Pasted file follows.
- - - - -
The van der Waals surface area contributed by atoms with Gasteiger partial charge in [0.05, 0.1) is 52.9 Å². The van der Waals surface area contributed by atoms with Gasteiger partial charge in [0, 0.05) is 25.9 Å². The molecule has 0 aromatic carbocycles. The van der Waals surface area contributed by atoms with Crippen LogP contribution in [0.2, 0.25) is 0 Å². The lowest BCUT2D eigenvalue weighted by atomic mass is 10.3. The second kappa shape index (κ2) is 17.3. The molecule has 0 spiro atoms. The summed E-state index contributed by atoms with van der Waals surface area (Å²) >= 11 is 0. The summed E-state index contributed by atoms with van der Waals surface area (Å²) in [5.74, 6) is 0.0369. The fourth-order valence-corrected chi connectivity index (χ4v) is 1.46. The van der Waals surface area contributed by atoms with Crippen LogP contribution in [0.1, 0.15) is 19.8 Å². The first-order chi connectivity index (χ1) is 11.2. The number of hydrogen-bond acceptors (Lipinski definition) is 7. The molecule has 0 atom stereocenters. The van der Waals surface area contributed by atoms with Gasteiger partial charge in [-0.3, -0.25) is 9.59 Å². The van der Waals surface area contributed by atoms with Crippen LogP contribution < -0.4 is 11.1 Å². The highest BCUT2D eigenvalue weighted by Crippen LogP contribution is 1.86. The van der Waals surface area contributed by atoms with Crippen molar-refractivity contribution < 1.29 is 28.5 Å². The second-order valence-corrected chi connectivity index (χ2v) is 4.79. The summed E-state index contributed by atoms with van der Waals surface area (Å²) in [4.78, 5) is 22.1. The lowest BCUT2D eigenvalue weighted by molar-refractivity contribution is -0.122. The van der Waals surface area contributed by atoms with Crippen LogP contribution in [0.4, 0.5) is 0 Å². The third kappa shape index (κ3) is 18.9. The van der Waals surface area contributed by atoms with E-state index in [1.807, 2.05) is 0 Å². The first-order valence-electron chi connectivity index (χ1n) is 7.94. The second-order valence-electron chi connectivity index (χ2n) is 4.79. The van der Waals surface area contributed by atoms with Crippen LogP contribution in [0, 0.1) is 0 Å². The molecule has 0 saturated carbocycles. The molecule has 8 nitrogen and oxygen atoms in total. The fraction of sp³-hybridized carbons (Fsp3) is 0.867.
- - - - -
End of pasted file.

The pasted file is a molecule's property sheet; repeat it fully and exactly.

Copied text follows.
The van der Waals surface area contributed by atoms with Gasteiger partial charge in [0.05, 0.1) is 52.9 Å². The van der Waals surface area contributed by atoms with Gasteiger partial charge in [0, 0.05) is 25.9 Å². The molecule has 0 aromatic carbocycles. The van der Waals surface area contributed by atoms with Crippen LogP contribution in [0.2, 0.25) is 0 Å². The lowest BCUT2D eigenvalue weighted by atomic mass is 10.3. The second kappa shape index (κ2) is 17.3. The molecule has 0 spiro atoms. The summed E-state index contributed by atoms with van der Waals surface area (Å²) >= 11 is 0. The summed E-state index contributed by atoms with van der Waals surface area (Å²) in [5.74, 6) is 0.0369. The fourth-order valence-corrected chi connectivity index (χ4v) is 1.46. The van der Waals surface area contributed by atoms with Crippen LogP contribution in [0.1, 0.15) is 19.8 Å². The first-order chi connectivity index (χ1) is 11.2. The number of hydrogen-bond acceptors (Lipinski definition) is 7. The molecule has 0 atom stereocenters. The van der Waals surface area contributed by atoms with Gasteiger partial charge in [-0.3, -0.25) is 9.59 Å². The van der Waals surface area contributed by atoms with Crippen LogP contribution < -0.4 is 11.1 Å². The highest BCUT2D eigenvalue weighted by Crippen LogP contribution is 1.86. The van der Waals surface area contributed by atoms with Crippen molar-refractivity contribution < 1.29 is 28.5 Å². The second-order valence-corrected chi connectivity index (χ2v) is 4.79. The summed E-state index contributed by atoms with van der Waals surface area (Å²) in [4.78, 5) is 22.1. The lowest BCUT2D eigenvalue weighted by molar-refractivity contribution is -0.122. The van der Waals surface area contributed by atoms with Crippen LogP contribution in [0.4, 0.5) is 0 Å². The third kappa shape index (κ3) is 18.9. The van der Waals surface area contributed by atoms with E-state index in [1.807, 2.05) is 0 Å². The first-order valence-electron chi connectivity index (χ1n) is 7.94. The second-order valence-electron chi connectivity index (χ2n) is 4.79. The van der Waals surface area contributed by atoms with Crippen LogP contribution in [0, 0.1) is 0 Å². The molecule has 0 saturated carbocycles. The molecule has 8 nitrogen and oxygen atoms in total. The fraction of sp³-hybridized carbons (Fsp3) is 0.867.